A new report raises concern over the quality of teaching of Irish at primary and secondary level.
It is one of a number of issues raised in the latest report by the Chief Inspector of the Inspectorate of the Department of Education and Skills, Harold Hislop.
Based on almost 5,000 school inspections conducted between 2013 and 2016, the report found that a “significant cohort” of children are not making appropriate progress in Irish and that standards in the language are poorer than those in English and maths.
In primary schools, the quality of teaching and learning of Irish was deemed “less than satisfactory” in 28% of schools examined, compared to just 4% for maths classes and 7% for English classes.
The quality of teaching and learning of Irish was found to be very good in just 12% of the primary schools inspected, compared to 33% for maths classes and 27% for English classes.
The report notes that “challenges persist” at post-primary level but that there had been an improvement in students’ learning of Irish since the last chief inspector’s report in 2013.
The quality of students’ learning in subject inspections was judged to be satisfactory or better in 68% of lessons in 2010-12, improving to 79% in 2013-16. Inspectors also noted a higher percentage of lessons that were considered very good and a matching reduction in ‘unsatisfactory’ lessons.
The proportion of lessons where learning was judged to be very good in Irish was 28%, compared to 34% in English and 41% in Maths. However, in 21% of Irish lessons observed, learning was “less than satisfactory”.
Overall, the inspector’s report found that the quality of teaching in primary schools was generally of a high standard and judged as good or better in between 88% and 94% of schools inspected.
The report also outlines positive findings for post-primary schools. The overall quality of teaching in post-primary schools was evaluated as good or better in between 88% and 94% of lessons.
However, at both primary and second level, inspectors noted that while the overall standards of teaching and learning were good or better, more lessons were “good” rather than “very good”.
National Association of Principals and Deputy Principals director Clive Byrne said the results showed that schools deliver when they are given proper investment.
“Today’s report shows that schools will deliver when they are given the right kind of supports. While today’s findings are very encouraging, I am also mindful of the remaining challenges for secondary education,” he said.
“Curriculum reform at senior cycle is an area where we would like to see more progress so that we build on the improvements outlined in today’s chief inspector’s report and address those where greater attention is needed.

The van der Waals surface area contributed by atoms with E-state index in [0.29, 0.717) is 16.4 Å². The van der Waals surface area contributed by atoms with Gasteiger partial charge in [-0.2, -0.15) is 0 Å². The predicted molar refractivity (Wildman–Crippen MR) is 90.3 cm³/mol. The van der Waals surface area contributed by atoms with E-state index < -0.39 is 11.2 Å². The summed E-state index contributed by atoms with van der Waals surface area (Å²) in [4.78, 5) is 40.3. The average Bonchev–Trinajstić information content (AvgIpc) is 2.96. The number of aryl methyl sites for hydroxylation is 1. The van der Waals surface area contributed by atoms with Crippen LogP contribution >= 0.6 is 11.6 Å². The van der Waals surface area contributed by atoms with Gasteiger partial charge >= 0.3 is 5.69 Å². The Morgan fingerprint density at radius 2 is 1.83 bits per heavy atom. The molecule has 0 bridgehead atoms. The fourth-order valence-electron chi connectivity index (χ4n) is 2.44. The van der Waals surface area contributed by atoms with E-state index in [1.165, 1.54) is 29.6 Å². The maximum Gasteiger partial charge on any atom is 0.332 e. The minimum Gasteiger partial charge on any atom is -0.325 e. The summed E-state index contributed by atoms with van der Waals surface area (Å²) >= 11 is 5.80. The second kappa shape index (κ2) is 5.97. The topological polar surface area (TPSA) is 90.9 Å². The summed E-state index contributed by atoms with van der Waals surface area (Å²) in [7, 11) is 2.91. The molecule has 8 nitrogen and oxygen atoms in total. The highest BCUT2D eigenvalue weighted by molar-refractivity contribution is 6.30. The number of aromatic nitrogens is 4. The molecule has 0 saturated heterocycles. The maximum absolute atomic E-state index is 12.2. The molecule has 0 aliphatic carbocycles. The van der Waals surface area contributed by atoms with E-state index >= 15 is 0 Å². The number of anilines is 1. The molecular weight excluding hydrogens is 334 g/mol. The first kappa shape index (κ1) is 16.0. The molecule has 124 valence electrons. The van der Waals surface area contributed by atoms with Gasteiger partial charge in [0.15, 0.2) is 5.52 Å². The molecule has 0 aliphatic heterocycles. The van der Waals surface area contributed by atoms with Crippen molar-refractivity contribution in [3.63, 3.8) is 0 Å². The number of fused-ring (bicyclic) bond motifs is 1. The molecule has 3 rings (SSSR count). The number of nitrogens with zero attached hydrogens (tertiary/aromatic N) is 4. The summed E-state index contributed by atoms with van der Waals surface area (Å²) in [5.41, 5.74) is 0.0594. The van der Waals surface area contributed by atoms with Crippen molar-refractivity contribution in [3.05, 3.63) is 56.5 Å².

“The current teacher shortage issue is also another area which threatens to undermine quality of education at primary and post-primary levels.”
Education Minister Richard Bruton said the report highlights “all the good practice that takes place on a daily basis” in schools.
“The findings from this chief inspector’s report, together with positive findings for Ireland in international assessments of reading and mathematics, most recently, the PIRLS 2016 report, affirms that the vision outlined in our ‘Action Plan for Education’ — that the Irish education and training system should become the best in Europe over the next decade — is achievable,” he said.
Maith go leor?
The report expresses concerns about the teaching of Irish at both levels. Standards in Irish are poorer than those in English and maths, it says.
The quality of teaching of Irish remained broadly the same over the period 2013-16, as during 2010-12, and inspectors reported that improvements are required in this area.
The quality of learning in Irish was good or better in 74% of lessons, with learning in 26% of Irish lessons deemed to be unsatis-factory.
Challenges persist at post-primary level although the quality of students’ learning in Irish in subject inspections showed an improvement in students’ learning since the last chief inspector’s report.
The quality of students’ learning in Irish was
judged to be satisfactory or better in 68% of lessons in 2010-12, and that this
had improved to 79% in 2013-16.
Maths and English add up
There has been an improvement in the quality of teaching and learning of English in primary schools.
The quality of teaching and learning was satisfactory, or better, in 93% of primary schools in 2013-2016, compared to 89% of schools in 2010-2012.
Learning in English was found to be good, or very good, in 83% of lessons observed in inspections of English.
The quality of teaching and learning in mathematics was found to be satisfactory, or better, in 96% of schools, compared to 92% in the 2010-2012 report.
Overall findings from inspections are largely positive. The data from 2013-2016 shows that learning was good, or better, in 88% of lessons in maths, which is a significant increase, compared to 2010-2012, where the quality of learning was good or better in 74% of lessons.